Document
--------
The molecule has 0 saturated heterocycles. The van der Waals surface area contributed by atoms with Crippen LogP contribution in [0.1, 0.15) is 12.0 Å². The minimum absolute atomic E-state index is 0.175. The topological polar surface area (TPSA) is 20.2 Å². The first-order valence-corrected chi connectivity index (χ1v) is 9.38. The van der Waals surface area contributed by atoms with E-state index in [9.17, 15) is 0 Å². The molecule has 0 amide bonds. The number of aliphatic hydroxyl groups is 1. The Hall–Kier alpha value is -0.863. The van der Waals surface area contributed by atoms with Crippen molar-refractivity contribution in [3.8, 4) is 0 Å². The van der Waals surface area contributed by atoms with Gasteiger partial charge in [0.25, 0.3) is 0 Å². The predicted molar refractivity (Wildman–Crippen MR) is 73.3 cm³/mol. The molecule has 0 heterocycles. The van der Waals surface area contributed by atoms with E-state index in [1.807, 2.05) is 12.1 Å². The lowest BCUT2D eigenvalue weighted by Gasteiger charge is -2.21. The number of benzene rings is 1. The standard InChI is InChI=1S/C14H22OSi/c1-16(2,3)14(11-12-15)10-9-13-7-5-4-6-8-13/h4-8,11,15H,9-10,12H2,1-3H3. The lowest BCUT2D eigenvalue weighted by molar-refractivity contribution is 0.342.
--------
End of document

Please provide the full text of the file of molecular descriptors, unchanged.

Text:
The molecule has 0 saturated heterocycles. The van der Waals surface area contributed by atoms with Crippen LogP contribution in [0.1, 0.15) is 12.0 Å². The minimum absolute atomic E-state index is 0.175. The topological polar surface area (TPSA) is 20.2 Å². The first-order valence-corrected chi connectivity index (χ1v) is 9.38. The van der Waals surface area contributed by atoms with E-state index in [9.17, 15) is 0 Å². The molecule has 0 amide bonds. The number of aliphatic hydroxyl groups is 1. The Hall–Kier alpha value is -0.863. The van der Waals surface area contributed by atoms with Crippen molar-refractivity contribution in [3.8, 4) is 0 Å². The van der Waals surface area contributed by atoms with Gasteiger partial charge in [0.25, 0.3) is 0 Å². The predicted molar refractivity (Wildman–Crippen MR) is 73.3 cm³/mol. The molecule has 0 heterocycles. The van der Waals surface area contributed by atoms with E-state index in [1.807, 2.05) is 12.1 Å². The lowest BCUT2D eigenvalue weighted by Gasteiger charge is -2.21. The number of benzene rings is 1. The standard InChI is InChI=1S/C14H22OSi/c1-16(2,3)14(11-12-15)10-9-13-7-5-4-6-8-13/h4-8,11,15H,9-10,12H2,1-3H3. The lowest BCUT2D eigenvalue weighted by molar-refractivity contribution is 0.342.